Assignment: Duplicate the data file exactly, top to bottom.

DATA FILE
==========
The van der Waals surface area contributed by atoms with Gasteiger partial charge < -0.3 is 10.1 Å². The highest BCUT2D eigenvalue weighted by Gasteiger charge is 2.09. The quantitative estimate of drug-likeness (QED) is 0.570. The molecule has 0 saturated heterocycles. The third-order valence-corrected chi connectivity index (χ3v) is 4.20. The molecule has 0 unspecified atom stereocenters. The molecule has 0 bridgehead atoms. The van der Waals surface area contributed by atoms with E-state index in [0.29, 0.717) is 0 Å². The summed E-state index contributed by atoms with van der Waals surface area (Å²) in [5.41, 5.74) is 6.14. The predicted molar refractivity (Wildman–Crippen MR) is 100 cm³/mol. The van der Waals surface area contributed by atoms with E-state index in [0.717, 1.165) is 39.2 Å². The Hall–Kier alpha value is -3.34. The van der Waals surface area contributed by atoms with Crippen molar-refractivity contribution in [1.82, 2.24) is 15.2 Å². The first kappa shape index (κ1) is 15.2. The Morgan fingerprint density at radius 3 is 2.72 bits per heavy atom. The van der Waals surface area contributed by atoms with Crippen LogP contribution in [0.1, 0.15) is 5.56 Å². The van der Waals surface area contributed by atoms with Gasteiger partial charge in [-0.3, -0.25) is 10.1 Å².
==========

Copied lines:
The van der Waals surface area contributed by atoms with Gasteiger partial charge < -0.3 is 10.1 Å². The highest BCUT2D eigenvalue weighted by Gasteiger charge is 2.09. The quantitative estimate of drug-likeness (QED) is 0.570. The molecule has 0 saturated heterocycles. The third-order valence-corrected chi connectivity index (χ3v) is 4.20. The molecule has 0 unspecified atom stereocenters. The molecule has 0 bridgehead atoms. The van der Waals surface area contributed by atoms with E-state index in [0.29, 0.717) is 0 Å². The summed E-state index contributed by atoms with van der Waals surface area (Å²) in [5.41, 5.74) is 6.14. The predicted molar refractivity (Wildman–Crippen MR) is 100 cm³/mol. The van der Waals surface area contributed by atoms with E-state index in [0.717, 1.165) is 39.2 Å². The Hall–Kier alpha value is -3.34. The van der Waals surface area contributed by atoms with Crippen molar-refractivity contribution in [1.82, 2.24) is 15.2 Å². The first kappa shape index (κ1) is 15.2. The Morgan fingerprint density at radius 3 is 2.72 bits per heavy atom. The van der Waals surface area contributed by atoms with Crippen LogP contribution in [0.1, 0.15) is 5.56 Å². The van der Waals surface area contributed by atoms with Gasteiger partial charge in [-0.3, -0.25) is 10.1 Å².